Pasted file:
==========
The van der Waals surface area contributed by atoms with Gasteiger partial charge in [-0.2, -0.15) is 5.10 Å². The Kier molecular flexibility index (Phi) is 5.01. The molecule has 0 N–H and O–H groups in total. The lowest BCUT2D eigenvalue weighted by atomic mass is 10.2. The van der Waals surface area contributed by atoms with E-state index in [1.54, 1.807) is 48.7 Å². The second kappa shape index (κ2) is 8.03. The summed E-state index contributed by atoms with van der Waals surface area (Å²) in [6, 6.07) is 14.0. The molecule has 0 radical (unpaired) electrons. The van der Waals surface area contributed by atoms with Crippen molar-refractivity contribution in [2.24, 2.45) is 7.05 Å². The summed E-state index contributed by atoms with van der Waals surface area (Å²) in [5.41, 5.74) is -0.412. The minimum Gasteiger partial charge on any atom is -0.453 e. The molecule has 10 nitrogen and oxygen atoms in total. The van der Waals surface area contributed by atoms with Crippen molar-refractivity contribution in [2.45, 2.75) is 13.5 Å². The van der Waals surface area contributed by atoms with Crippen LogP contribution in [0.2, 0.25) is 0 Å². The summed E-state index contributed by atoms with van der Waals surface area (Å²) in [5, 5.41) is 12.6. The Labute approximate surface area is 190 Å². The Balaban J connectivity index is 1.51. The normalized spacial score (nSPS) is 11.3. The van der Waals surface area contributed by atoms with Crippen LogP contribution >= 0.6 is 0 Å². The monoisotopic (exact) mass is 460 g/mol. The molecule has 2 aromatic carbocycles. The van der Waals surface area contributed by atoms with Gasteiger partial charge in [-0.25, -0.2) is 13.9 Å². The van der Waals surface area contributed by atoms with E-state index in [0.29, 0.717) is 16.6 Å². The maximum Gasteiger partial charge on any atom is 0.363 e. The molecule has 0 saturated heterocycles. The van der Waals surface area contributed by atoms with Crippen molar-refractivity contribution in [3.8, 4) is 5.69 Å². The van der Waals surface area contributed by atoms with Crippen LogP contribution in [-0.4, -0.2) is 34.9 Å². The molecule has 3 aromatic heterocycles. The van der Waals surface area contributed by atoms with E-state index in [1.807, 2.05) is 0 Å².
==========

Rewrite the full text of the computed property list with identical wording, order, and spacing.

The van der Waals surface area contributed by atoms with Gasteiger partial charge in [-0.2, -0.15) is 5.10 Å². The Kier molecular flexibility index (Phi) is 5.01. The molecule has 0 N–H and O–H groups in total. The lowest BCUT2D eigenvalue weighted by atomic mass is 10.2. The van der Waals surface area contributed by atoms with E-state index in [1.54, 1.807) is 48.7 Å². The second kappa shape index (κ2) is 8.03. The summed E-state index contributed by atoms with van der Waals surface area (Å²) in [6, 6.07) is 14.0. The molecule has 0 radical (unpaired) electrons. The van der Waals surface area contributed by atoms with Crippen molar-refractivity contribution in [2.24, 2.45) is 7.05 Å². The summed E-state index contributed by atoms with van der Waals surface area (Å²) in [5.41, 5.74) is -0.412. The minimum Gasteiger partial charge on any atom is -0.453 e. The molecule has 10 nitrogen and oxygen atoms in total. The van der Waals surface area contributed by atoms with Crippen molar-refractivity contribution in [2.45, 2.75) is 13.5 Å². The van der Waals surface area contributed by atoms with Crippen LogP contribution in [0.2, 0.25) is 0 Å². The summed E-state index contributed by atoms with van der Waals surface area (Å²) in [5, 5.41) is 12.6. The Labute approximate surface area is 190 Å². The Balaban J connectivity index is 1.51. The normalized spacial score (nSPS) is 11.3. The van der Waals surface area contributed by atoms with Crippen LogP contribution >= 0.6 is 0 Å². The monoisotopic (exact) mass is 460 g/mol. The molecule has 2 aromatic carbocycles. The van der Waals surface area contributed by atoms with Gasteiger partial charge in [-0.25, -0.2) is 13.9 Å². The van der Waals surface area contributed by atoms with E-state index in [0.29, 0.717) is 16.6 Å². The maximum Gasteiger partial charge on any atom is 0.363 e. The molecule has 0 saturated heterocycles. The van der Waals surface area contributed by atoms with Crippen molar-refractivity contribution in [3.8, 4) is 5.69 Å². The van der Waals surface area contributed by atoms with Crippen LogP contribution in [-0.4, -0.2) is 34.9 Å². The molecule has 3 aromatic heterocycles. The van der Waals surface area contributed by atoms with E-state index in [1.807, 2.05) is 0 Å².